As there are no organized children's programs on most ships in the fleet, Silversea is not appropriate for most families with young kids. However, the line's newest ship, Silver Muse, does have a kid's play room and counselors sail on any itinerary on which 12 or more children have been booked. Families who do choose to bring children onboard should be prepared to entertain them and aware that good behavior is expected in public areas.
Silversea passengers are affluent. Many passengers are retirees -- former doctors, lawyers, CEOs and accountants -- with the leisure and the resources to make Silversea their cruise line of choice. You might encounter a slightly younger crowd on some expedition voyages as well as Silver Muse and Silver Spirit, the line's largest luxury ships in the fleet. Shorter voyages also tend to draw younger passengers.
While the cruise ships tend to draw an older crowd, Silversea Expeditions appeals to that demographic as well as younger professionals with a desire for active cruising that includes posh cabins and stellar service alongside Zodiac expeditions, snorkeling excursions and in-port hikes.
In terms of nationality, usually about 50 percent are from North America, with the other half coming from all over the world (predominantly the U.K., Europe and Australia).
Silversea's elegant ships are of several different sizes but of one class -- all-suite, all-inclusive, all-frills-all-the-time vessels. Silver Cloud and Silver Wind, each at 16,800 tons, are roomy, intimate vessels. Each carries 296 passengers. The passenger/space ratio on these ships is among the industry's highest. Silver Shadow and Silver Whisper, at 28,258 tons apiece, each carry 382 passengers, and they've taken the company's passenger/space measure to even greater heights.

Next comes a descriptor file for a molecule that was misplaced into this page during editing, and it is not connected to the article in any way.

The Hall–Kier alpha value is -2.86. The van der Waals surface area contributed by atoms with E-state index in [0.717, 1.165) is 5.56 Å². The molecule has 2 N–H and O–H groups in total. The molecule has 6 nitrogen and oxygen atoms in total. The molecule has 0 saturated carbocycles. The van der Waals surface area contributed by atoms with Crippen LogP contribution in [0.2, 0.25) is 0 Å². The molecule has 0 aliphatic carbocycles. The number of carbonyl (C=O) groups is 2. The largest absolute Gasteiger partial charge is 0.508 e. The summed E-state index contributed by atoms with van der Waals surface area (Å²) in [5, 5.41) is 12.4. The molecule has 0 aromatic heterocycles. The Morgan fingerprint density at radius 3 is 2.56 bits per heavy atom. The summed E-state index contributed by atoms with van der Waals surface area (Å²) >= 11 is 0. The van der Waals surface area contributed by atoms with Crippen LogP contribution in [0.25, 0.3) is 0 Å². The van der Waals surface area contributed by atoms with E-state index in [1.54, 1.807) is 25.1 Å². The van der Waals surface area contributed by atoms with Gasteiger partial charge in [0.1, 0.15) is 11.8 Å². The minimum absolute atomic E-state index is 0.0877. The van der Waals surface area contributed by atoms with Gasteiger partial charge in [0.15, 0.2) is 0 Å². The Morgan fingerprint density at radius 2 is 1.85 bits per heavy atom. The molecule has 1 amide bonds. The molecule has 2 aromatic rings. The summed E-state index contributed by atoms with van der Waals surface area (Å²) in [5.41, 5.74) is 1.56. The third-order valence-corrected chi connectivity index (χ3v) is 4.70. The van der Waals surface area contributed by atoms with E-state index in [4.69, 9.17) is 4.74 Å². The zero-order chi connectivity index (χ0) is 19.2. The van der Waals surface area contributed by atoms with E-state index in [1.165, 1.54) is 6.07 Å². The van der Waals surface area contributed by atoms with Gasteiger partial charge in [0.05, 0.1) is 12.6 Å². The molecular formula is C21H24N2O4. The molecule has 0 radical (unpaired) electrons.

Each of the four vessels is the result of the work of two Italian shipyards. The hulls were laid in the Francesco Visentini yard near Trieste, after which they were floated and towed to their final outfitting in the T. Mariotti yard in Genoa. All were designed by the Oslo-based marine architect team of Petter Yran and Bjorn Storbraaten. The ships' officers are Italian, and the service staff is international, mainly from the Philippines.
Because of the restrictions imposed by their size, the smaller ships are light on entertainment opportunities. The ships are too small to have significant theater facilities. The two later vessels, however, include rooms in which more extravagant entertainment can be presented.
Silver Spirit, launched in December 2009, was Silversea's first new-build since 2001. The 540-passenger vessel offers 270 oceanview cabins, and all but 12 have balconies. The ship also boasts a supper club-style specialty restaurant. Diners can enjoy gourmet cuisine and jazz in an intimate, clublike setting and show off their fancy footwork between courses.
Silver Muse, which will launch in April 2017 will be based on the same design as Silver Spirit, according to the line, although the ship will be slightly bigger at 596 passengers.
Silversea also has an expedition fleet, currently consisting of three ships. Silver Explorer, built in 1989, is of quite another breed. It's the first vessel not custom-built for the line, although an extreme makeover in 2008 brought its style somewhat closer to that of Silversea's other ships. The 6,062-ton vessel carries just 132 passengers in 66 oceanview cabins. It offers all the amenities of a luxury ship -- spa, elegant dining room, flat-screen TVs -- but also has an ice-rated hull and carries eight Zodiac vessels for up-close explorations.
The second expedition ship, Silver Galapagos, underwent an extensive interior makeover, and the 20-year-old, 100-passenger vessel cruises the Galapagos under the Silversea banner.
In March 2014, 5,218-ton, 128-passenger Silver Discoverer -- the former Clipper Odyssey -- joined the fleet following an extensive refurbishment. It sails the far-flung regions of the globe, including Polynesia, Micronesia, Melanesia, the Russian Far East and the Kimberley, Western Australia.